Dressed for Success: For the Milk Hauler, it’s Function Over Fashion

Winter is a harsh time of year to be a milk hauler, but after 22 years I’ve got a few tricks up my sleeve to help me cope. It’s all in the layers, and the shoes.

Dressing For The Job – Practicality Over Style

Milk hauling is not for the fashion-conscious. You need to dress in clothing that is functional, comfortable and practical. A pair of tough jeans that won’t rip easily and a sturdy pair of shoes are a must. You want your clothing to be serviceable, and don’t expect them to have that fresh-out-of-the-laundry feel for long.

In the summer, company uniform shirt and jeans works well. But a rain slicker and hat is necessary for rainy weather. Forget the umbrella—you need both hands to handle the hoses, agitate the tanks and take milk samples. 

Protect Your Hands and Feet

At Earl T. Wadhams, the company provides slip-on cleats to wear over our boots during the winter months, which help tremendously when you have to walk on ice to get from your truck to the milk-house.

I do like to wear rubber gloves so my hands stay dry when I’m working in the milk-house. No matter how careful you are when you hook up the hose to pump out the milk, you can be sure to find traces of milk oozing out. Therefore, the rubber gloves are a must for me.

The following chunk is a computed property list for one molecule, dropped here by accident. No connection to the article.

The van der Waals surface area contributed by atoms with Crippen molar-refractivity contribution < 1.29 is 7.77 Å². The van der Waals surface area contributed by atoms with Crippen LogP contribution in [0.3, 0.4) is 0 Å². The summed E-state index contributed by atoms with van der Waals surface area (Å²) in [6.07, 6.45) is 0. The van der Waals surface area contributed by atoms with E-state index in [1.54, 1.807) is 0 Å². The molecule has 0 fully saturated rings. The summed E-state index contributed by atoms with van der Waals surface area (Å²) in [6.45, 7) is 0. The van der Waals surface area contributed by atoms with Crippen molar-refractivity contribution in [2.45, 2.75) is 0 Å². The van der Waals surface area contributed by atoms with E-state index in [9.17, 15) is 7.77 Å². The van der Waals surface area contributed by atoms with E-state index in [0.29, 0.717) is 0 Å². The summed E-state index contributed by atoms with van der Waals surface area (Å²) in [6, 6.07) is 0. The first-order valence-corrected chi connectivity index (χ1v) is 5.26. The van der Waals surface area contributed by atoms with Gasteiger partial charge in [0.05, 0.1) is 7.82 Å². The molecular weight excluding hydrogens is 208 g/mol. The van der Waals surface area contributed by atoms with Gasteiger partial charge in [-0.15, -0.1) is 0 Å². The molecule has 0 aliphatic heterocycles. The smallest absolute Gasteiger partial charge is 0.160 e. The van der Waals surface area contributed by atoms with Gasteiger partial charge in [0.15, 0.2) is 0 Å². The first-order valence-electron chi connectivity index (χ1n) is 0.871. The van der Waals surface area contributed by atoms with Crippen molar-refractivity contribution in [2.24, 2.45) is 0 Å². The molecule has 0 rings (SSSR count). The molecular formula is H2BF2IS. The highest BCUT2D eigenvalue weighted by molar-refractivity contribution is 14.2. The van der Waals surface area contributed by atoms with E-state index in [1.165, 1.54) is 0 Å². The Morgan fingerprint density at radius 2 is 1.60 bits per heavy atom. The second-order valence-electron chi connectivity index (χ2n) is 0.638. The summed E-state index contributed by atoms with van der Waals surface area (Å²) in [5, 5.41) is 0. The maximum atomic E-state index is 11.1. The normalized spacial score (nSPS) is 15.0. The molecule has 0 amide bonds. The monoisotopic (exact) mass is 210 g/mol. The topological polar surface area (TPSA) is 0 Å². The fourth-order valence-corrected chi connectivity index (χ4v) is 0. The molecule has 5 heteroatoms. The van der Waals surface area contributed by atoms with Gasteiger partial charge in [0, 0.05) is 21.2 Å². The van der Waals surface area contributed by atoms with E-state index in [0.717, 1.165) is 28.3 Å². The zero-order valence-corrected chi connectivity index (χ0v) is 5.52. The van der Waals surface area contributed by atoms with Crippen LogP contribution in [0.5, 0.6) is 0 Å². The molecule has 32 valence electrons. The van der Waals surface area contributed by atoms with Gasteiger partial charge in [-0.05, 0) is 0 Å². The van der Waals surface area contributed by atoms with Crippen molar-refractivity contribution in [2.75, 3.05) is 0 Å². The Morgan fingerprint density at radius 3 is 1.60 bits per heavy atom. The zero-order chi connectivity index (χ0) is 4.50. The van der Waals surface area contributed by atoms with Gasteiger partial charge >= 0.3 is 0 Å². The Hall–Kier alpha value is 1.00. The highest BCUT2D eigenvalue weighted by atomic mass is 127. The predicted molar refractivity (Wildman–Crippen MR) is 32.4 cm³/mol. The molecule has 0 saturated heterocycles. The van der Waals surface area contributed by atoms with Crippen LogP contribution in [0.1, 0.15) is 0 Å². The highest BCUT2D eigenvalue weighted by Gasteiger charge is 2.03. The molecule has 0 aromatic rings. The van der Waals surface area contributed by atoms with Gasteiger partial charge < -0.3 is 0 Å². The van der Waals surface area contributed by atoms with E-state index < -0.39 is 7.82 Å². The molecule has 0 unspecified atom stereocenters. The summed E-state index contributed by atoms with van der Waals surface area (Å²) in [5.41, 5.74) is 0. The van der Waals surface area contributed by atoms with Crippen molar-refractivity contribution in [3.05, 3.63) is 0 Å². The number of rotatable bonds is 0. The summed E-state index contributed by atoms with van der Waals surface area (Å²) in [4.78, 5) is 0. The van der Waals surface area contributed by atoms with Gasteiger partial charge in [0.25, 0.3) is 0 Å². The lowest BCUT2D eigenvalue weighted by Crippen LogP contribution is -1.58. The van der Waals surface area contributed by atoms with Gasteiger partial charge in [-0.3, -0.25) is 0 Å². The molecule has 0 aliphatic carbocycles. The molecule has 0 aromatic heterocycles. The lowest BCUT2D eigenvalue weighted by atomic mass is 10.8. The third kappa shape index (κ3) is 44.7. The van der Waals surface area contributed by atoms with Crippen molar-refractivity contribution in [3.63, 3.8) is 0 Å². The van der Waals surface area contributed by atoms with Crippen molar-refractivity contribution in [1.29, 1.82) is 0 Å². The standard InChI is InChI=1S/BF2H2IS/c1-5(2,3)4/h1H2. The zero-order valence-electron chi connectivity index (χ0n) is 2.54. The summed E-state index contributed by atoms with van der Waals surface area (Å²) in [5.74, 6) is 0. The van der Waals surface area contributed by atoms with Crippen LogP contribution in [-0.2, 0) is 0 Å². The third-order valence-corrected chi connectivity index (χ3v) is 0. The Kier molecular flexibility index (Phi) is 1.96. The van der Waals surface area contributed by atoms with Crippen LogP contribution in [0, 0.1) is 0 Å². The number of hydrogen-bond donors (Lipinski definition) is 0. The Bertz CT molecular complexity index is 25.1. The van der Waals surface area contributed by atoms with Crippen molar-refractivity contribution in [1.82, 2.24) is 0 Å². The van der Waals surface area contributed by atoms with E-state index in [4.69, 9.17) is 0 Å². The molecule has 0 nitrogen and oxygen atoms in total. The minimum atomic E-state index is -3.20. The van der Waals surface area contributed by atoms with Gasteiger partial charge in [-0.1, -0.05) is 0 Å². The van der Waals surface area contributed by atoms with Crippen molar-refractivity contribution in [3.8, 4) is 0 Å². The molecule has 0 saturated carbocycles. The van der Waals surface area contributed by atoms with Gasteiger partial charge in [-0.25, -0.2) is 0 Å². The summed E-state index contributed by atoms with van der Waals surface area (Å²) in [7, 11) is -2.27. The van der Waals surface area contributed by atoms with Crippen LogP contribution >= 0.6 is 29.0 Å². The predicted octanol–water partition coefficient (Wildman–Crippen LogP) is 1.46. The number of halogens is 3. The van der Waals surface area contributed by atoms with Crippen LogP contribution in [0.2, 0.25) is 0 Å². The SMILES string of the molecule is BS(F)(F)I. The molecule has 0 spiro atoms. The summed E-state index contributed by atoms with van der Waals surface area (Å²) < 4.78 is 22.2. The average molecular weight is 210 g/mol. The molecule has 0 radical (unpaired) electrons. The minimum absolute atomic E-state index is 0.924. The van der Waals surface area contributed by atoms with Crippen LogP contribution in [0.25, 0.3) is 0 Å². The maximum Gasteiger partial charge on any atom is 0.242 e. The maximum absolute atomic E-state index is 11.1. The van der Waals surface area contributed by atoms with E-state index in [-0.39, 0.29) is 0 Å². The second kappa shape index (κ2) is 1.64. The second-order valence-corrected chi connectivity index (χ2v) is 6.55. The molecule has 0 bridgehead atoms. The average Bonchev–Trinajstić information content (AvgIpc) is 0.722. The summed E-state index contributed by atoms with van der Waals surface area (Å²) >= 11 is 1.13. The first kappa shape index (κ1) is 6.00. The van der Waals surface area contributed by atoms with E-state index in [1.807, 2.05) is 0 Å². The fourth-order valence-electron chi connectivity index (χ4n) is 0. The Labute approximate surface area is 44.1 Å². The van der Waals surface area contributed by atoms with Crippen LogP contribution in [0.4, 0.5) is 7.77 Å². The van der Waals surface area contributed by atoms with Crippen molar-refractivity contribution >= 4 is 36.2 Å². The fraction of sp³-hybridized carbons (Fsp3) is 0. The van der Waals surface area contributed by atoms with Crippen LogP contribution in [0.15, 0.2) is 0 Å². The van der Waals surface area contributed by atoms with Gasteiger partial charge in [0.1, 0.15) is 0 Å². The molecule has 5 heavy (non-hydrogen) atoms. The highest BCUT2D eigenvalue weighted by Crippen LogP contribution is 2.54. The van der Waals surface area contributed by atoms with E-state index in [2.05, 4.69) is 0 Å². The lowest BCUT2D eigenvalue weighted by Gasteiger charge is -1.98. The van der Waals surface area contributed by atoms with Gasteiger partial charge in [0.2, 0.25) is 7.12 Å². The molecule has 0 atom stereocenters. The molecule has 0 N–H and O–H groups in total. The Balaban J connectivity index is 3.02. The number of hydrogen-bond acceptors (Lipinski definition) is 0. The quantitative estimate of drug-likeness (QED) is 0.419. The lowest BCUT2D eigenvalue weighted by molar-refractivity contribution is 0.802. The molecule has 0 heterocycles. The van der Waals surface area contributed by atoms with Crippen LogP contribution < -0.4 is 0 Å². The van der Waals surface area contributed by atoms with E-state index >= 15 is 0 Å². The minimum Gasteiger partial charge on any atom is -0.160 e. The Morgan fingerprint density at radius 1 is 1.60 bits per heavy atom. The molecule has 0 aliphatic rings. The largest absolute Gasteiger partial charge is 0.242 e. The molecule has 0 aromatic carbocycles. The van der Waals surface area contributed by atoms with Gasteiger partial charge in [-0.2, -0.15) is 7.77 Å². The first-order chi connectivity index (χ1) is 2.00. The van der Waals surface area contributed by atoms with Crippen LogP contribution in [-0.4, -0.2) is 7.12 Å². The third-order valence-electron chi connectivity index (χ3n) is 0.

Prepare by Packing Layers and Lunch

Drivers heading out on the road for the first time should make sure to carry an extra set of clothing. You just never know when you’ll need that extra pair of pants or socks.

In the depths of winter I also like to dress in three or four layers to keep warm. After all, the trucks we drive are massive, and a person can’t just pull into somebody’s driveway and say, “Help me – I’m cold!”

I also carry a lunch with me. That way I know I have something fast and healthy to tide me over till I can finish my route and return home. It’s so easy to fall into a routine of eating fast food when you are on the road. Most truck stops are very convenient, clean and have the capacities of housing a truck and trailer, however bringing my lunch with me on the drive makes it that much easier to complete my route. I don’t worry too much about eating at fast food franchises, since they usually don’t want big, heavy rigs in their parking lots. Doesn’t bother me – it’s a good incentive to bring a lunch and stay away from greasy fast food.

The Magic Of Routine

Milk hauling is an incredibly consistent, reliable occupation – perfect for those who feel comfortable in a structured, routine environment. Once you have a few months of experience on the road, you’ll fall in to a rhythm of your own daily and seasonal rules and rituals – one of the true perks of this job. 



Paul Elkins

If there’s one thing Paul Elkins knows well, it’s the milk-hauling business. He started with Wadhams on Valentine’s Day way back when he was a fresh-faced 22-year-old. He’s still fresh-faced—it comes from being up with the cows! They have to be milked each day and that milk has to be hauled. Paul is happy to be the one to do it. He loves the people and he loves his job.